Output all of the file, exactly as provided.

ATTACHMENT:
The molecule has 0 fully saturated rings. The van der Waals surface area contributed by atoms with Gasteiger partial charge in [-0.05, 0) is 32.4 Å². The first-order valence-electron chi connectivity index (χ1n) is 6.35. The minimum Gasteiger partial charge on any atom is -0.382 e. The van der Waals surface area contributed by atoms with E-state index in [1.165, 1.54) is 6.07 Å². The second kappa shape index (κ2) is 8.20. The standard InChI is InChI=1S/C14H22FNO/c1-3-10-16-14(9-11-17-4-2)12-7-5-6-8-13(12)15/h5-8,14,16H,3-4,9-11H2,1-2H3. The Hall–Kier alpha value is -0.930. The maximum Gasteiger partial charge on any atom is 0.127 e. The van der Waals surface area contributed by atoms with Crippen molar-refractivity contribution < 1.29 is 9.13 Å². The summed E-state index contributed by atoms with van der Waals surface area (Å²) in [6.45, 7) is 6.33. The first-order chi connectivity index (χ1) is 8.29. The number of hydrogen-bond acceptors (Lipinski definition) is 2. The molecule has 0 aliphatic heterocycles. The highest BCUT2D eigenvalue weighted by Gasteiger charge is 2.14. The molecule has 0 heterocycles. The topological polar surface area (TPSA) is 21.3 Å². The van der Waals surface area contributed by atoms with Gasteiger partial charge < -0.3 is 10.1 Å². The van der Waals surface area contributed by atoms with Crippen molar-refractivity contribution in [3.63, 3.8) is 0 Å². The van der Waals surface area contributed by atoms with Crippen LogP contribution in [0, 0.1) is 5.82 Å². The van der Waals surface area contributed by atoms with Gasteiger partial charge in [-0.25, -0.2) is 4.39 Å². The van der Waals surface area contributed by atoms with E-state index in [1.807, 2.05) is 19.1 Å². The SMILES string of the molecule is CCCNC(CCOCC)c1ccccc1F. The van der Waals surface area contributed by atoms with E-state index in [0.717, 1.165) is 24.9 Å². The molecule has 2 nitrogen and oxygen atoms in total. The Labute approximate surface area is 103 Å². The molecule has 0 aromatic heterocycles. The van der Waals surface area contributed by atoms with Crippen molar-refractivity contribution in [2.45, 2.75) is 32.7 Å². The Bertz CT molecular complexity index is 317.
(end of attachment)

The molecule has 0 fully saturated rings. The van der Waals surface area contributed by atoms with Gasteiger partial charge in [-0.05, 0) is 32.4 Å². The first-order valence-electron chi connectivity index (χ1n) is 6.35. The minimum Gasteiger partial charge on any atom is -0.382 e. The van der Waals surface area contributed by atoms with E-state index in [1.165, 1.54) is 6.07 Å². The second kappa shape index (κ2) is 8.20. The standard InChI is InChI=1S/C14H22FNO/c1-3-10-16-14(9-11-17-4-2)12-7-5-6-8-13(12)15/h5-8,14,16H,3-4,9-11H2,1-2H3. The Hall–Kier alpha value is -0.930. The maximum Gasteiger partial charge on any atom is 0.127 e. The van der Waals surface area contributed by atoms with Crippen molar-refractivity contribution < 1.29 is 9.13 Å². The summed E-state index contributed by atoms with van der Waals surface area (Å²) in [6.45, 7) is 6.33. The first-order chi connectivity index (χ1) is 8.29. The number of hydrogen-bond acceptors (Lipinski definition) is 2. The molecule has 0 aliphatic heterocycles. The highest BCUT2D eigenvalue weighted by Gasteiger charge is 2.14. The molecule has 0 heterocycles. The topological polar surface area (TPSA) is 21.3 Å². The van der Waals surface area contributed by atoms with Gasteiger partial charge < -0.3 is 10.1 Å². The van der Waals surface area contributed by atoms with Crippen molar-refractivity contribution in [3.63, 3.8) is 0 Å². The van der Waals surface area contributed by atoms with Crippen LogP contribution in [0, 0.1) is 5.82 Å². The van der Waals surface area contributed by atoms with Gasteiger partial charge in [-0.25, -0.2) is 4.39 Å². The van der Waals surface area contributed by atoms with E-state index in [1.807, 2.05) is 19.1 Å². The SMILES string of the molecule is CCCNC(CCOCC)c1ccccc1F. The van der Waals surface area contributed by atoms with E-state index in [0.717, 1.165) is 24.9 Å². The molecule has 2 nitrogen and oxygen atoms in total. The Labute approximate surface area is 103 Å². The molecule has 0 aromatic heterocycles. The van der Waals surface area contributed by atoms with Crippen molar-refractivity contribution in [2.45, 2.75) is 32.7 Å². The Bertz CT molecular complexity index is 317.